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BackFistMonkey
10/18/2017 7:35am,
Is the conclusion that the 97% of scientists that agree in human accelerated climate change can take a 30% hit, but the 3% can't?

Of course not. Those 3% are a 100% correct, despite the lack of consensus among that 3% and almost 100% of the peer reviewed human climate change denier papers have been shown to contain serious flaws which affected their outcomes.


"Those 3% of scientific papers that deny climate change? A review found them all flawed" (https://qz.com/1069298/the-3-of-scientific-papers-that-deny-climate-change-are-all-flawed/)



But what about those 3% of papers that reach contrary conclusions? Some skeptics have suggested that the authors of studies indicating that climate change is not real, not harmful, or not man-made are bravely standing up for the truth, like maverick thinkers of the past. (Galileo is often invoked, though his fellow scientists mostly agreed with his conclusions—it was church leaders who tried to suppress them.)
Not so, according to a review published in the journal of Theoretical and Applied Climatology. The researchers tried to replicate the results of those 3% of papers—a common way to test scientific studies—and found biased, faulty results.
Katharine Hayhoe, an atmospheric scientist at Texas Tech University, worked with a team of researchers to look at the 38 papers published in peer-reviewed journals in the last decade that denied anthropogenic global warming.
“Every single one of those analyses had an error—in their assumptions, methodology, or analysis—that, when corrected, brought their results into line with the scientific consensus,” Hayhoe wrote in a Facebook post.
One of Hayhoe’s co-authors, Rasmus Benestad, an atmospheric scientist at the Norwegian Meteorological Institute, built the program using the computer language R—which conveniently works on all computer platforms—to replicate each of the papers’ results and to try to understand how they reached their conclusions. Benestad’s program found that none of the papers had results that were replicable, at least not with generally accepted science.
Broadly, there were three main errors in the papers denying climate change. Many had cherry-picked the results that conveniently supported their conclusion, while ignoring other context or records. Then there were some that applied inappropriate “curve-fitting”—in which they would step farther and farther away from data until the points matched the curve of their choosing.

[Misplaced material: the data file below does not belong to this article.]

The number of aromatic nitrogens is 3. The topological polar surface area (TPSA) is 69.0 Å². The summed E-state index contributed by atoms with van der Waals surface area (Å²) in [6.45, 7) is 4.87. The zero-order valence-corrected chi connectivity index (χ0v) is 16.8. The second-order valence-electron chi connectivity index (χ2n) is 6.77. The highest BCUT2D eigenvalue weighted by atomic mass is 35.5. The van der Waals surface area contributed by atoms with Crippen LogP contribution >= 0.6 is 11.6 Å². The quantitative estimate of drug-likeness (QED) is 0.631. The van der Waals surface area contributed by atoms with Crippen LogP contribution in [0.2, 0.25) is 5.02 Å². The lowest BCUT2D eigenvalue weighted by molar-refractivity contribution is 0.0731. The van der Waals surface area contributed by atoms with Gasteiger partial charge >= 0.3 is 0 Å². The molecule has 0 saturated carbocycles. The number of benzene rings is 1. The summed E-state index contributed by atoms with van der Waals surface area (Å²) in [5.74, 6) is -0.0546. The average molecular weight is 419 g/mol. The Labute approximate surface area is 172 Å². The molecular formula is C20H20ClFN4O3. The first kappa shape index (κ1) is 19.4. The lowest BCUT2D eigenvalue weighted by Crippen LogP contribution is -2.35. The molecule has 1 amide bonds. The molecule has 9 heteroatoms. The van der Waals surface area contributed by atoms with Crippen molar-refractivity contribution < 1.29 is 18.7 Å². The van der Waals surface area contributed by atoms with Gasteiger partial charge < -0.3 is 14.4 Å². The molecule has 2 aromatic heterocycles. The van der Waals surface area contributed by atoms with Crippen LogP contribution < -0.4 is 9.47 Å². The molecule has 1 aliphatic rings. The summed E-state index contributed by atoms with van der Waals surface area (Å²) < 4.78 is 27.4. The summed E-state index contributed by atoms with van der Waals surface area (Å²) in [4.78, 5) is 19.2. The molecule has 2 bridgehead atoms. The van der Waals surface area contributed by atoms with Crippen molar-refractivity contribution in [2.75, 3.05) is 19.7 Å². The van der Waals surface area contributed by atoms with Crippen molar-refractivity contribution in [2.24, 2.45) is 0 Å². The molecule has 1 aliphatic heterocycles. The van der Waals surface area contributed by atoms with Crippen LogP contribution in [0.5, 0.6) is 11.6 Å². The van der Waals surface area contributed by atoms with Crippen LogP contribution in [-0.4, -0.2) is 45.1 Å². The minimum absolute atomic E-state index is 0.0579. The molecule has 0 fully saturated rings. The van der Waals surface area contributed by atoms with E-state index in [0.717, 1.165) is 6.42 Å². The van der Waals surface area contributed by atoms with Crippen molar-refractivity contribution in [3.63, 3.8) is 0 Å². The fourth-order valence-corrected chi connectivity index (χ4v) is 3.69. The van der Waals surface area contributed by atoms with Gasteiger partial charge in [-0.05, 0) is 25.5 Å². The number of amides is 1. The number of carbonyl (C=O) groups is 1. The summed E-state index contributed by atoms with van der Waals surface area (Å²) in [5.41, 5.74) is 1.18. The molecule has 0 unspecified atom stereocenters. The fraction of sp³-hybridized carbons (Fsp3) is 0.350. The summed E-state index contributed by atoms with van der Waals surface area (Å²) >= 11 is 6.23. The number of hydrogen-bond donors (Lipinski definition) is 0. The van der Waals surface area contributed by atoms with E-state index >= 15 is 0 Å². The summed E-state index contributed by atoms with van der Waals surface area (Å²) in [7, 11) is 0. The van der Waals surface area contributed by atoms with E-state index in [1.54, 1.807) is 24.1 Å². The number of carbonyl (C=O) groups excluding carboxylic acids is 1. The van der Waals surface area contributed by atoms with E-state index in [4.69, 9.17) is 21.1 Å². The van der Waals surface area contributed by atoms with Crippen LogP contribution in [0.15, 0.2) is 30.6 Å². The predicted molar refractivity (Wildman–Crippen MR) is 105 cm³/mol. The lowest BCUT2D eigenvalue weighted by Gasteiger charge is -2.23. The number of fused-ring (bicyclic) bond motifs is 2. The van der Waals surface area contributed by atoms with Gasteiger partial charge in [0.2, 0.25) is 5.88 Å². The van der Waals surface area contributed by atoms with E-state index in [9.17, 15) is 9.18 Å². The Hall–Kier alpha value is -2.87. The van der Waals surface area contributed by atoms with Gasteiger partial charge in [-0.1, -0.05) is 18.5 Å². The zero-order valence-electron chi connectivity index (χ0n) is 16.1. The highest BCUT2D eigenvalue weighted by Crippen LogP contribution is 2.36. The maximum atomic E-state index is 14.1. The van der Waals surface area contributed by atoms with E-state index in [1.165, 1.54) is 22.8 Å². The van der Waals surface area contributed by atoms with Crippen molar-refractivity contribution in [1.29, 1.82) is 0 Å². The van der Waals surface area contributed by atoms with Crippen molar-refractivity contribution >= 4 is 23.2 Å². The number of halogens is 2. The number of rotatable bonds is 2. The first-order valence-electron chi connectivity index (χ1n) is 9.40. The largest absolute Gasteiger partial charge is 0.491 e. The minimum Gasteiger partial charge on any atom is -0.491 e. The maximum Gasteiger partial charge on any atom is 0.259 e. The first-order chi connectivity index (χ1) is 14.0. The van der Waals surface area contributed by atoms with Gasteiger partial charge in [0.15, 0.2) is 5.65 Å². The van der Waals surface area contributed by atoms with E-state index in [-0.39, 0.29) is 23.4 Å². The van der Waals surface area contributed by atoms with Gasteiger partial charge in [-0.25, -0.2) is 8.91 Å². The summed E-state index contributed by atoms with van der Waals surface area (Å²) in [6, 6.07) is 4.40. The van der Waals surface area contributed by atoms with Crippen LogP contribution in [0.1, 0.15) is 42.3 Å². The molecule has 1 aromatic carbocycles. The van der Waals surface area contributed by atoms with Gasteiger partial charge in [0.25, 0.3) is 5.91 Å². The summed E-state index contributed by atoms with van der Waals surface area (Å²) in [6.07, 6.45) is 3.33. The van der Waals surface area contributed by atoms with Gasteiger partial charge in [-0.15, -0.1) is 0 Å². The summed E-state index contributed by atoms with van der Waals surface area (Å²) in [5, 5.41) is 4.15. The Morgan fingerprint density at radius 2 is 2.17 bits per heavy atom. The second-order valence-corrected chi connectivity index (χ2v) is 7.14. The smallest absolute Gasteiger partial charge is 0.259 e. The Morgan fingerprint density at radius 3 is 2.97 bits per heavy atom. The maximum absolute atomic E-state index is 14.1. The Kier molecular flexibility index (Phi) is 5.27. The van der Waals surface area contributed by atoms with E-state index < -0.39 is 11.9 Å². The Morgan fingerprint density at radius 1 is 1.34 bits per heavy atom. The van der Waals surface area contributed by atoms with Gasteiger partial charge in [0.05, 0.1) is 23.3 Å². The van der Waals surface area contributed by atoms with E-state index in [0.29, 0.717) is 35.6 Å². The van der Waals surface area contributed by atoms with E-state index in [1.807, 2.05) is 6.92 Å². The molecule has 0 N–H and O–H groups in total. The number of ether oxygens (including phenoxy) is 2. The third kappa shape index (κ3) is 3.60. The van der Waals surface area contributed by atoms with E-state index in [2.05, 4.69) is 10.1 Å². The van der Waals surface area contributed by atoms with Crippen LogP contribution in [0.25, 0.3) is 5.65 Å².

And of course, sometimes the papers just ignored physics altogether. “In many cases, shortcomings are due to insufficient model evaluation, leading to results that are not universally valid but rather are an artifact of a particular experimental setup,” the authors write.
Those who assert that these papers are correct while the other 97% are wrong are holding up science where the researchers had already decided what results they sought, the authors of the review say. Good science is objective—it doesn’t care what anyone wants the answers to be.
The review serves as an answer to the charge that the minority view on climate change has been consistently suppressed, wrote Hayhoe. “It’s a lot easier for someone to claim they’ve been suppressed than to admit that maybe they can’t find the scientific evidence to support their political ideology… They weren’t suppressed. They’re out there, where anyone can find them.” Indeed, the review raises the question of how these papers came to be published in the first place, when they used flawed methodology, which the rigorous peer-review process is designed to weed out.
In an article for the Guardian, one of the researchers, Dana Nuccitelli points out another red flag with the climate-change-denying papers: “There is no cohesive, consistent alternative theory to human-caused global warming,” he writes. “Some blame global warming on the sun, others on orbital cycles of other planets, others on ocean cycles, and so on. There is a 97% expert consensus on a cohesive theory that’s overwhelmingly supported by the scientific evidence, but the 2–3% of papers that reject that consensus are all over the map, even contradicting each other.”

Article is sourced and continues in great detail.

W. Rabbit
10/18/2017 12:53pm,
LOL, you guys getting all riled up, because you think my message or the message of the video conflicts with your world view. This is fun.

I get triggered when people pull probabilities or ratios out of their butthole in any serious discussion about science.

On one hand, respectable peer reviewed journals (ACM, IEEE) have very difficult barriers to entry. You're not going to get your bullshit paper accepted there.

On another hand, you have open access journals that allow far more leniency, and on the third limb, you have the fake or pay-journals where you can get practically anything published as "research", usually for a price.

Doubt is good for science, but peer reviewed journals represent the bleeding edge of scholarly, scientific exploration, so naturally there's going to be some fluff, errata, or downright bullshido in there. Using that fact as any sort of philosophical razor is errant.

But that's why I pay so fucking much money to have access to peer reviewed journals, so I can find the fluff, errata, and bullshido in them and smear it all over myself like the Greasy Strangler.

W. Rabbit
10/18/2017 1:07pm,